One or more of its variants appears in the vast majority of expert reports and transcripts for expert testimony on medical causation:  “reasonable degree of medical/scientific certainty/probability.”  Sometimes, it is attached as a seeming exclamation point at the end of direct testimony of an expert at trial with an exchange like “Were all of your opinions here held to a reasonable degree of medical certainty?” and “Yes, they certainly were.”  What does “reasonable degree of medical certainty” mean? Does it mean something different than “reasonable degree of medical probability”?  If “certainty” means 100% and “probable” means more than 50%, then why are the words “reasonable degree” included in these phrases?  We leave the surveys and exposition of research dating to the 1907 Esso v. Teric case to Bexis and will simply offer that most experts, lawyers, and judges use these phrases reflexively, without pondering their meaning. Clearly, “reasonable degree of medical certainty” plays some role in distinguishing guesswork from something on which a jury can place weight when deciding cases.  These words also come from substantive law and operate independent of the familiar procedural requirements of things like Fed. R. Evid. 401-403 & 701-03 andDaubert.  Independence means that expert opinion on medical causation could pass the “certainty” requirement and still not be sufficiently probative and reliable to be admitted, which happens all the time.  The flip side is rarer, where expert testimony that passesDaubert might still fail because it is not sufficiently certain for state law.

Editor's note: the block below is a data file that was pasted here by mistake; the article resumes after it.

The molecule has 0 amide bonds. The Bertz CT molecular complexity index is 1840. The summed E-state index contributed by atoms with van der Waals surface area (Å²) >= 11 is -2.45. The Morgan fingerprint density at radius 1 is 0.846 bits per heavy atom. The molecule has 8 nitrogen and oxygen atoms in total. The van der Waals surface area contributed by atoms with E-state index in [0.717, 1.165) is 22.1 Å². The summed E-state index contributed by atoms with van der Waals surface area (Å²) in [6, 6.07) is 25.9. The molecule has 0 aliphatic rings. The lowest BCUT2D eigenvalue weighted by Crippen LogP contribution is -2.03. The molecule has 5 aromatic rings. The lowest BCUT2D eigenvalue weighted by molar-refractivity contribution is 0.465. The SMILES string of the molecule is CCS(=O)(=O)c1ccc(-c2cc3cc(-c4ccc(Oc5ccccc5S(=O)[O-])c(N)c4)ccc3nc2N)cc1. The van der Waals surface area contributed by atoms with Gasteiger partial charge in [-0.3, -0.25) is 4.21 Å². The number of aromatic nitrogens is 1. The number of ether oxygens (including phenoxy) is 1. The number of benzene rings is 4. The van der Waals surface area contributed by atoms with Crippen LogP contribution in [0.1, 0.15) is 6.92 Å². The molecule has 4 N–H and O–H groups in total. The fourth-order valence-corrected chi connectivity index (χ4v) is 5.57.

Rare defines the situation in Valido-Shade v. Wyeth LLC, MDL No. 1203, Civ. No. 12-20003 (E.D. Pa. Nov. 3, 2014), slip op., in a number of respects.  The case is part of the diet drug litigation, which is heading toward its third decade, a rarity among single target litigations.  The injury claimed is pulmonary arterial hypertension, which occurs rarely in the general population--at least actual PAH does.  The particular plaintiff claimed to have been diagnosed with PAH in 2010 after using the drugs in 1996 and 1997.  Although not really explained in the opinion, the reference to “such a long latency period” means that the plaintiff was apparently asymptomatic for the vast majority of the 13 years from last use to diagnosis.  If she had been otherwise, given the ruling in Mingus v. Wyeth, MDL 1203, No. 04-23744, 2006 WL 1050289, *3 (E.D.Pa. Apr. 20 2006), then the plaintiff may have been required to establish her eligibility to sue under a defined exclusion from the Nationwide Class Action Settlement Agreement while her statute of limitations clock ran.  That also would have required her to contend that the drugs she took for “a number of months” produced a disease that was asymptomatic for perhaps a decade by relying on studies that showed a statistically significant increased risk for non-latent disease and no statistically significant risk of latent disease according to the time frames studied.  This same MDL court had previously denied a Daubert challenge to the general causation opinion that the drugs can cause PAH that was asymptomatic for eleven years, In Re: Diet Drugs (Phentermine/ Fenfluramine/Dexfenfluramine) Prods. Liab. Litig, 890 F. Supp. 2d 552 (E.D. Pa. 2012), itself an extension of another court’s denial of a Daubert challenge to general causation opinions for cases with initial symptoms arising more than a year after last use.  Smith v. Wyeth-Ayerst Laboratories Co., 278 F. Supp. 2d 684 (W.D.N.C. 2003).  Given our past involvement with this litigation, these issues, and some of these experts, we are feigning detachment and trying to present it with a modicum of neutrality.  Regardless, this is all quite rare in the world of drug litigation.